Grants for caregivers of individuals with dementia

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I'm sharing, with permission, from SharynMMarie's comment on this thread:

"Hilarity for Charity is teaming with Home Instead to provide grants for caregivers providing home care to a love one with dementia accross America and Canada."

I thought this would be of interest to many posters here.

Although I haven't done any research to determine what the criteria are, or which company/governmental agency might be providing the grants, I thought posters might want to contact Hilarity for Charity to get more details.

I've spoken with another agency that has participated in these types of grants over the past. So there may be other agencies/companies that are involved.

It's worth investigating to see what's available.

Sharyn, thanks for allowing me to repost your post!


GA and others, the grants are quarterly. It's a dot org website with the charity name you gave above with no spaces. I have no affiliation, but Please Please be aware that Hilarity for Charity is a grant based on HOURS OF RESPITE, not money grants, that are funded by Hilarity and provided by Home Instead. It would be lovely to get the respite time, but they are not giving out checks...:)
GSA, thanks for the clarification. I assumed it was a financial grant so the family/caregiver could purchase home care.

It's interesting how private duty companies expand and diversify their operations.

I'm wondering, and sooner or later will research, whether other charities fund home care grants on a more general basis. I'm thinking the VA might do something like this.
Back when Rainman was a child he had a wonderful case manager through our county Department of Aged and Disabilities- she would periodically call me to let me know of grants that were available for home improvements to make it easier to keep the aged/disabled living at home. Things like grab bars, wheelchair ramps, door alarms etc.

This may be a resource that people might want to check out.
RainMom, were these grants through the county, state, or feds, or charities?

I'm beginning to wonder now if there aren't some resources that I haven't yet discovered.
GardenArtist- it was a mix. I was able to get some respite dollars through a county program and I applied - but was ultimately turned down - for a grant for a home improvement project that was offered through a non-profit charity group.
RM, you probably know but if you don't, Habitat for Humanity does charity house improvement. I haven't investigated any further, so it's possible that they do this through a grant program.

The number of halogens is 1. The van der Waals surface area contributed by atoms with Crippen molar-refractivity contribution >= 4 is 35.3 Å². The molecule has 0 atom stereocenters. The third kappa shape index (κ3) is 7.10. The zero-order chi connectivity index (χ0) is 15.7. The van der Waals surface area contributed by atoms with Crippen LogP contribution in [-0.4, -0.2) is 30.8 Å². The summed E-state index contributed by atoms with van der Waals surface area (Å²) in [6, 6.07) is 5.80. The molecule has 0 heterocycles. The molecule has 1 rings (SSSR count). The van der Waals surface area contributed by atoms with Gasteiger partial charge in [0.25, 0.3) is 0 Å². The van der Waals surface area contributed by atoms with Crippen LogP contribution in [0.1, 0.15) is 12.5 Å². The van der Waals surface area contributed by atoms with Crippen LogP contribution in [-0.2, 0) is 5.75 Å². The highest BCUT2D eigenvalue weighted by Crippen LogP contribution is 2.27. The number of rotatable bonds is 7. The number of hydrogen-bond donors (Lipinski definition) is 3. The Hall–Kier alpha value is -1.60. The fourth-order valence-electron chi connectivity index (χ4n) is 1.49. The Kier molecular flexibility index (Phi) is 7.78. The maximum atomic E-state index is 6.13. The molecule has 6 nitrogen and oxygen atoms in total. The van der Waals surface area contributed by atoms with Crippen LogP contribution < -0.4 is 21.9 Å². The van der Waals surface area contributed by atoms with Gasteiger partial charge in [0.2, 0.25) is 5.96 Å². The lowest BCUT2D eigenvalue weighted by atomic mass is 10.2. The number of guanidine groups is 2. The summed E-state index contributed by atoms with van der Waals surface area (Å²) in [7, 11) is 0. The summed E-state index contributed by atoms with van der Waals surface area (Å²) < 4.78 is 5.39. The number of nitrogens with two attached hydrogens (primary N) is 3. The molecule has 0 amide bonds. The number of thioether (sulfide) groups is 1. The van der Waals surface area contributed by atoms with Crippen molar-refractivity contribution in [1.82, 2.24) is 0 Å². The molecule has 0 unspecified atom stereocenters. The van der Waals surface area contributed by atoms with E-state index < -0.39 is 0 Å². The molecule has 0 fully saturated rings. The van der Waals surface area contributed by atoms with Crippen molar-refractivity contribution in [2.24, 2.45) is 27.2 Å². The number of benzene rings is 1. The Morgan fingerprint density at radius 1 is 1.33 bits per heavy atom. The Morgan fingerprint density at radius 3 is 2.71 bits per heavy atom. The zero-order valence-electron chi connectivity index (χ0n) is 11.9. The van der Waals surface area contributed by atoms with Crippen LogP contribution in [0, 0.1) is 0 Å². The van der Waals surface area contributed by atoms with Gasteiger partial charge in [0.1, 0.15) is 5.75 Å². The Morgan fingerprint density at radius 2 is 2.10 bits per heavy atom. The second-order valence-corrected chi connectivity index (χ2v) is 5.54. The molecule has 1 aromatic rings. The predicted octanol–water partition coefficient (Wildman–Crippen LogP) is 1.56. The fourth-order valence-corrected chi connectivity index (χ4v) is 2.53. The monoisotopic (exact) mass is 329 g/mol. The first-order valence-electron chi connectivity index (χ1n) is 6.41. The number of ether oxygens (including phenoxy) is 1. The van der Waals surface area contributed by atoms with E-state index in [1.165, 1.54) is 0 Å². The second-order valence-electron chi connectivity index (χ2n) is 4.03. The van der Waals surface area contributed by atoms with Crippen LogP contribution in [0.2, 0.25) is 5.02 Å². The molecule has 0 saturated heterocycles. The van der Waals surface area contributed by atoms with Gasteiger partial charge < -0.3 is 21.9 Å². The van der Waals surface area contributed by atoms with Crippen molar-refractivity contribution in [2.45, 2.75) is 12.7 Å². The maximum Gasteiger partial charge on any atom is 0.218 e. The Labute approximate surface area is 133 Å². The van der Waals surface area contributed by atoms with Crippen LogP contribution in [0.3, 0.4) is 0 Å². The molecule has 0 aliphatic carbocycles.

Typically when I've learned about other programs, less structured, it's been on the news. But they don't get into the specific issue of how the work is funded or whether grants are involved.

I learned from a DIY forum years ago that some of the Methodist churches have a similar home help program. One of the regular posters helped with these projects in his community.

Just FYI.
Thanks, GA.

This was quite a while ago. I had wanted to fence my front yard so I could have Rainman outside with me when I worked on my flower beds - without having to worry he was going to run out into the street.

At the time I was a single mom and fell into the category of making too much money to qualify for just about any assistance but not enough to afford anything beyond immediate expenses. The amount of money I was having to pay to keep Rainman in a decent daycare was criminal. Seriously- it was illegal but I didn’t fight it as without this daycare center - I had nothing, and I needed to be able to keep my job.

Anyhoo - the charity came back with a counter offer of door alarms. They clearly had missed the point. But at the time I was so worn out with the constant struggle and dead ends , I didn’t attempt to clarify the purpose of the fence.

I haven’t lived in that house for about nine years - I did eventually get a lovely white picket fence - paying for it myself.
Somehow, this doesn't surprise me. The charity really didn't understand the purpose of your request, or the intent. And it wanted to offer a solution that's cheaper than what would have been appropriate.

I think this is also typical of care for older people.
Yes. It’s a sad cycle that keeps the elderly, the disabled- and their family caregivers isolated.

As I looked after my mother in recent years it was discouraging to see not much had changed. Our elderly with dementia and illness- our disabled, remain society’s dirty little secret.
Leona Kitchens Foundation (Google it) gives out $500 dollar grants for respite. I got one last year. I had to pick an agency to use so they gave them the money, but I'll take any help I can get. It didn't last long, but it was something.

I applied for Hilarity for Charity and was denied. I'm sure they receive more requests than they can grant, but I wish they could tell me why they couldn't help me. I'm single, an only child, caring for my father with dementia after years of severe chronic mental illness.

Keep the conversation going (or start a new one)

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